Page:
The data were collected over a period of four weeks. Mothers who had come with children 0 - 6 months and who gave consent to be included in the study were recruited on immunization days. A simple structured questionnaire was used for data collection. Final year students of the School of Heath Technology were trained to interview mothers and complete the questionnaires under the supervision of the Investigators. Information obtained included age of mother, educational status and occupation of both parents, age and sex of the index child, place of antenatal care and delivery, instruments used to cut umbilical cord, substances used for cord care, problems encountered in the care of the cord, time to cord separation, persons involved in care of the cord and source of information on cord care. Information on cord care was based on mother’s last delivery i.e. the index baby. Questionnaires were retrieved by investigators as soon as they were filled. Respondents were not allowed to leave the venue with the questionnaires to avoid bias.

Socioeconomic status was determined based on the method by Olusanya et al. [15].

Data collected were entered into a Microsoft excel spread sheet and analyzed using SPSS version 16.0. Results were expressed as rates and proportions. Chi-square statistics were used to test for significance. Level of significance was set at a p value of less than or equal to 0.05.

3. Results

Two hundred and twenty one mothers with children aged 0 to 6months participated in the study. The males were 111 while the females were 110 in number giving a male to female ratio of 1:1. One hundred and fifty three (69.2%) mothers were aged below 30 years.

One hundred and fifty eight (71.5%) mothers had at least secondary education. Fifty four (24.4%) mothers were in the high social class, while 65 (29.4%) and 102 (46.2%) were of middle and low social classes respectively. Maternal education and social class of the family were significantly associated with application of potentially harmful substances, (p = 0.049 and 0.010 respectively) with the less educated and lower social classes more likely to use potentially harmful substances.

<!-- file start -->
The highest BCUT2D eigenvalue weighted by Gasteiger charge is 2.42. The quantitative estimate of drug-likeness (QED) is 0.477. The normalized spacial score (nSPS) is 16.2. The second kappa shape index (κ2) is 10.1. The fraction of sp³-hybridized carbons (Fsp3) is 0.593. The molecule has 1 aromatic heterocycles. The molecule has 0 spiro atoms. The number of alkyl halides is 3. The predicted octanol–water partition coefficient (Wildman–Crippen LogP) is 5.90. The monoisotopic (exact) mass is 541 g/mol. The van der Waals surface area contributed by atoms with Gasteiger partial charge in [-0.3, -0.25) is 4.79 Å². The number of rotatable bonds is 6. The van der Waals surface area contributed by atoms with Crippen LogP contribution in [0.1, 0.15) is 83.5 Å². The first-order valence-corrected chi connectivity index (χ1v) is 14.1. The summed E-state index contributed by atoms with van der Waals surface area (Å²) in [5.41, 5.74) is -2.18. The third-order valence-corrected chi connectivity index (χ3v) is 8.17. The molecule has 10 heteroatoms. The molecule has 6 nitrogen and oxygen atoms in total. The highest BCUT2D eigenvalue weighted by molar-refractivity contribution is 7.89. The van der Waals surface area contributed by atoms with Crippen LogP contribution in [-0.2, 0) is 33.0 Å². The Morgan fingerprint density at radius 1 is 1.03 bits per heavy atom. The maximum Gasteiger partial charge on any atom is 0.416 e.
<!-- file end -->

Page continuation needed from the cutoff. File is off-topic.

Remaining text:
One hundred and thirty mothers (58.8%) received antenatal care for index baby from government hospitals and private clinics while 119 (53.8%) delivered in such hospitals. Table 1 shows the place of antenatal care and delivery. Place of delivery was significantly associated with application of substances other than Methylated spirit to the cord (χ2 = 1.260, p = 0.030).

Baby’s cord was cut commonly with surgical blade and new razor blade in 84 (38.0%) and 80 (36.2%) of cases respectively. Cord clamp and black hair thread were the commonest items used in tying the cord. Table 2 shows the instrument used in cutting the cord and tying the cord after delivery.

Cord care was done by grandmothers in 107 (48.4%) and mothers in 89 (40.3%) and was done a minimum of thrice daily in 117 (52.9%) of babies.

Table 1. Place of antenatal care and place of delivery of 221 mothers who participated in the study.

Table 2. Instruments reportedly used to cut and tie the cord by 221 mothers who participated in the study.

Sixty four (29.0%) mothers had their babies cord cleaned with only Methylated spirit while 138 (62.4%) cleaned with Methylated spirit and applied other substances. One (5.9%) mother allowed cord to dry without any application, Table 3 shows cord care practices by mothers and caregivers. The commonest substance applied to cord after cleaning was antibiotic ointment in 89 (40.2%) of cases. Others were herbs/cow’s urine 18

Table 3. Cord care practices among 221 mothers who participated in the study.

(8.1%) and oils/vaseline 18 (8.1%).